The man behind Foals' 'Holy Fire' artwork

Album cover artwork has felt like a neglected industry in recent years, with labels keen to cut costs and our tiny iPod screens unable to do justice to full-blown Pink Floyd-like concepts. But one man continuing to exploit the medium’s potential is Leif Podhajsky.

The Australian artist and creative director has masterminded the visuals for Foals’ hotly-anticipated third album, ‘Holy Fire’, and quickly become the go-to guy for the likes of Sub Pop, Modular, Warp Records and more. “I think album artwork has lost some of its magic in the transition to digital mediums,” he says. “It used to be all about opening up a gatefold record, putting on the wax and sitting back to gaze at the album artwork. It was the key insight into a bands ethos.”

“Nowadays, it’s crept back into vogue as people realise how key it is to connecting with an audience. Visuals are usually the first thing people associate with a band or record and it has to tell the story of what’s inside. I like to think of [my job as creating] visual stories for musical adventures.”
Leif’s own adventures into album art began with Tame Impala’s debut, ‘Innerspeaker’. “Someone at Modular Records saw a feature on my work and I received an email out of the blue,” he explains. “The weird thing was that I had been fan of Tame Impala’s music for a while and actually emailed them six months prior asking if I could do some work for them.”

The cover featured many of the hallmarks of Leif’s style, from his fondness for images of the natural world, to his use of distorted colours and graphic repetitions. He is equally as influenced by album designers such as Peter Saville, Mati Klarewein and Storm Thorgerson as he is the “rainforest, ocean and mountains” that he grew up surrounded by in Tasmania and Byron Bay.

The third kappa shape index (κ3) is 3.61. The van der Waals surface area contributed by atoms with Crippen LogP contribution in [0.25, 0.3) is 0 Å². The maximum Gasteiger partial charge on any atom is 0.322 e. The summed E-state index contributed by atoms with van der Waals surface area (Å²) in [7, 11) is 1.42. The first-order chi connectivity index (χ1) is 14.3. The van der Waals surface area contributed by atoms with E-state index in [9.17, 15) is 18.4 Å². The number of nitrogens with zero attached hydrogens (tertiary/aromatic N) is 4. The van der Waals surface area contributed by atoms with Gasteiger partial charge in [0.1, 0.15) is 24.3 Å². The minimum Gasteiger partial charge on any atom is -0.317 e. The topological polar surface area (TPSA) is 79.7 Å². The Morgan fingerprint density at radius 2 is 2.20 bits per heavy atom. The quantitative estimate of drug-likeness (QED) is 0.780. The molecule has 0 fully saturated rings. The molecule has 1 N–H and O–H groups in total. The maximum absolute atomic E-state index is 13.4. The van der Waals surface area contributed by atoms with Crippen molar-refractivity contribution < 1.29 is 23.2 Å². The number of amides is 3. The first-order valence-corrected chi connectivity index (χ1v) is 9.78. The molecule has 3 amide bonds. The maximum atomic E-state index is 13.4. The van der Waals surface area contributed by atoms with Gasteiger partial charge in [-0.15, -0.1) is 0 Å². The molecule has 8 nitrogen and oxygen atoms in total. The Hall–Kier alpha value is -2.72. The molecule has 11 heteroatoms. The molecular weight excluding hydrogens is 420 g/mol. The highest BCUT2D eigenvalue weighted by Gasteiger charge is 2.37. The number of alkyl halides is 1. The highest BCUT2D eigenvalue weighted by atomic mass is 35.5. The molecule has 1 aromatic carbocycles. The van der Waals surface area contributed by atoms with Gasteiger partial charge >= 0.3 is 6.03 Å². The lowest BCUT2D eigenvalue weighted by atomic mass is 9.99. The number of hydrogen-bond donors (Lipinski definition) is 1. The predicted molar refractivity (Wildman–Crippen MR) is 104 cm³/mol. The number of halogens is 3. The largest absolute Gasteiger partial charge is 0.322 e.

After a stint in Berlin, Leif now lives in the UK (“London is a bit like a punch in the face most days but it grows on you slowly”). Keen to find a larger audience for his work, his move to Europe coincided with a creative purple patch that has also seen him create sleeve artwork and tour posters for some of the most exciting acts of the last few years, including Shabazz Palaces, The Horrors, Peaking Lights and Grimes. “Loving the music definitely helps with pushing your work and producing the best outcomes,” he says.

In 2013, Leif is hoping to exhibit his prints around London and also launch a range of silk scarves bearing his designs. But for now he is happy for people to keep discovering his various record sleeves, then realising it is all the work of the same person. “I think this lends itself to people having a deep personal affection for the work, like finding an amazing band that is unknown,” he says. “It’s almost as if it’s your little secret.”

Lykke Li - ‘Wounded Rhymes’ (2011)

In 2010, the Swedish popstrel summoned Leif to New York to collaborate on the cover for her second LP. Monochrome, atmospheric and sparse, it neatly echoed the shift in her music.

Young Magic - ‘Melt’ (2012)

Leif created his most psychedelic and engaging design to date for this Brooklyn-based trio’s debut album, which shares its name with the artist’s own collaborative blog, Melt (

Foals - Holy Fire (2013)

An old shot by National Geographic photographer Thomas Nebbia proved the starting point for this cover. Leif adapted the design for the band’s boxset, single covers, posters and website.

Words: Steve Pill


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